GBP/USD Jumps on Pressures for a Hike – Short

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Andrew Sentance is not alone – the British MPC Meeting Minutes revealed that another member of the MPC, Martin Weale, voted in favor of rate hike. This added pressure raises the chances of a rate hike sooner than later, but it’s important to note that the meeting was held well before the horrible GDP figure. Is this a chance to short sterling?

The other 7 members, including governor Mervyn King, still oppose such a move. One of the other 7 members, Adam Posen, even wants more quantitative easing (pound printing) to boost the economy.

The meeting was held before two key and contradicting figures were released. Inflation, which accelerated to an annual pace of 3.7% was already on the rise and pushed Weale to join Sentance. He probably became more confident when CPI jumped.

But then came GDP, which showed that the British economy squeezed by 0.5%, contrary to expectations of 0.5% growth. This sent the pound way down.

Following the publication of the meeting minutes, GBP/USD jumped above the resistance line of 1.5840, but this was very short-lived and it’s now back down to 1.5825. Above 1.5840, 1.5910 and 1.60 are the next lines of resistance. Support is found at 1.5720 and at 1.5650.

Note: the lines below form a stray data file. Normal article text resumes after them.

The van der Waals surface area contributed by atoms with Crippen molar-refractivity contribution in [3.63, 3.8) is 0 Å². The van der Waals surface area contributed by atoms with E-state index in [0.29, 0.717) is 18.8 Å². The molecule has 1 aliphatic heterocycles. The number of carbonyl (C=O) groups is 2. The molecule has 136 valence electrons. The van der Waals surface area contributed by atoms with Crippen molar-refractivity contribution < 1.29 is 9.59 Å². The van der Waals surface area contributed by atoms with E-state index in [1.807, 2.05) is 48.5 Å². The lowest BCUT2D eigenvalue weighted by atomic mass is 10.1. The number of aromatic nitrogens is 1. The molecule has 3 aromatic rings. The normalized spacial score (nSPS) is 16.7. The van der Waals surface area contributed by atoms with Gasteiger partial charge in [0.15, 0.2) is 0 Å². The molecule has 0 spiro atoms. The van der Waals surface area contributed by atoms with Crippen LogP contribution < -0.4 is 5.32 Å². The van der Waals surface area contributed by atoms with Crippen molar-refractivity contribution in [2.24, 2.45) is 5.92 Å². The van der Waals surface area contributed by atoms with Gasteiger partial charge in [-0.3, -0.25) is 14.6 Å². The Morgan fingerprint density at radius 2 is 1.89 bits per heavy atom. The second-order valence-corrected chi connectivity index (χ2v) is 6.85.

For more technical levels and further events, see the GBP/USD forecast.

Update 16:25 GMT: GBP/USD advanced and bounced just below the aforementioned resistance line of 1.5910. A failure to break above this line will be a bearish sign.

The next big event is the rate decision in the US. Ben Bernanke isn’t expected to make any significant changes, but some changes in the accompanying FOMC statement might shake currencies for many hours, especially if inflation is mentioned.

See the FOMC Preview for more.

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Yohay Elam – Founder, Writer and Editor I have been into forex trading for over 5 years, and I share the experience that I have and the knowledge that I’ve accumulated. After taking a short course about forex. Like many forex traders, I’ve earned the significant share of my knowledge the hard way. Macroeconomics, the impact of news on the ever-moving currency markets and trading psychology have always fascinated me. Before founding Forex Crunch, I’ve worked as a programmer in various hi-tech companies. I have a B. Sc. in Computer Science from Ben Gurion University. Given this background, forex software has a relatively bigger share in the posts.